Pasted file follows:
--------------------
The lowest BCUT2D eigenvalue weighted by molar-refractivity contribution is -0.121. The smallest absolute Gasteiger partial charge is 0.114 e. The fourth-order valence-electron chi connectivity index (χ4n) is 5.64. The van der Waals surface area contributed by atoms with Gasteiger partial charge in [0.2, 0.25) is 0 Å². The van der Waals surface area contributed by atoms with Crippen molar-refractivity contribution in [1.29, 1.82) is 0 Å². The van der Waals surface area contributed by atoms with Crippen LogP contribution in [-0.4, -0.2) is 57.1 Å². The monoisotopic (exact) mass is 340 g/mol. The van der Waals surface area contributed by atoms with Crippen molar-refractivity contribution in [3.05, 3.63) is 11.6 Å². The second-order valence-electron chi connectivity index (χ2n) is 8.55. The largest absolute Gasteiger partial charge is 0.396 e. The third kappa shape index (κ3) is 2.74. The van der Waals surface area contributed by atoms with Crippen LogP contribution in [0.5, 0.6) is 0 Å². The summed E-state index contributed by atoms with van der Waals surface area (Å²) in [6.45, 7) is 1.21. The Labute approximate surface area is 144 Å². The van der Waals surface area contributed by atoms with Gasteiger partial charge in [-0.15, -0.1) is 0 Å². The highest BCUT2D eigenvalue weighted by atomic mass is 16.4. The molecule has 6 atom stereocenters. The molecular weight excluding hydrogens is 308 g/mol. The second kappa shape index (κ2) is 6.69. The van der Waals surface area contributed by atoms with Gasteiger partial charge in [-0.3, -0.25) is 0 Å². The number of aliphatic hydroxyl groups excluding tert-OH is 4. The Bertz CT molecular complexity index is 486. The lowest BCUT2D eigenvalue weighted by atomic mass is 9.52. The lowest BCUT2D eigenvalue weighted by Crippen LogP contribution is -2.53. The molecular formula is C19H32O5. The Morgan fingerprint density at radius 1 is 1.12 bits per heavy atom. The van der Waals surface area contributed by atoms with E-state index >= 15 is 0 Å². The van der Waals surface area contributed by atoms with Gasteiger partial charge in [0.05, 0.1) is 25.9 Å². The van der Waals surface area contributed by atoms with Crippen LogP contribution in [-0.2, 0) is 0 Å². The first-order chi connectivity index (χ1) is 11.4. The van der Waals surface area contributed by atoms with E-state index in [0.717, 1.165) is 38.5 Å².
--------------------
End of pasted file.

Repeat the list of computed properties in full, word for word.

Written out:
The lowest BCUT2D eigenvalue weighted by molar-refractivity contribution is -0.121. The smallest absolute Gasteiger partial charge is 0.114 e. The fourth-order valence-electron chi connectivity index (χ4n) is 5.64. The van der Waals surface area contributed by atoms with Gasteiger partial charge in [0.2, 0.25) is 0 Å². The van der Waals surface area contributed by atoms with Crippen molar-refractivity contribution in [1.29, 1.82) is 0 Å². The van der Waals surface area contributed by atoms with Crippen LogP contribution in [-0.4, -0.2) is 57.1 Å². The monoisotopic (exact) mass is 340 g/mol. The van der Waals surface area contributed by atoms with Crippen molar-refractivity contribution in [3.05, 3.63) is 11.6 Å². The second-order valence-electron chi connectivity index (χ2n) is 8.55. The largest absolute Gasteiger partial charge is 0.396 e. The third kappa shape index (κ3) is 2.74. The van der Waals surface area contributed by atoms with Crippen LogP contribution in [0.5, 0.6) is 0 Å². The summed E-state index contributed by atoms with van der Waals surface area (Å²) in [6.45, 7) is 1.21. The Labute approximate surface area is 144 Å². The van der Waals surface area contributed by atoms with Gasteiger partial charge in [-0.15, -0.1) is 0 Å². The highest BCUT2D eigenvalue weighted by atomic mass is 16.4. The molecule has 6 atom stereocenters. The molecular weight excluding hydrogens is 308 g/mol. The second kappa shape index (κ2) is 6.69. The van der Waals surface area contributed by atoms with Gasteiger partial charge in [-0.3, -0.25) is 0 Å². The number of aliphatic hydroxyl groups excluding tert-OH is 4. The Bertz CT molecular complexity index is 486. The lowest BCUT2D eigenvalue weighted by atomic mass is 9.52. The lowest BCUT2D eigenvalue weighted by Crippen LogP contribution is -2.53. The molecular formula is C19H32O5. The Morgan fingerprint density at radius 1 is 1.12 bits per heavy atom. The van der Waals surface area contributed by atoms with E-state index >= 15 is 0 Å². The van der Waals surface area contributed by atoms with Gasteiger partial charge in [0.05, 0.1) is 25.9 Å². The van der Waals surface area contributed by atoms with Crippen LogP contribution in [-0.2, 0) is 0 Å². The first-order chi connectivity index (χ1) is 11.4. The van der Waals surface area contributed by atoms with E-state index in [0.717, 1.165) is 38.5 Å².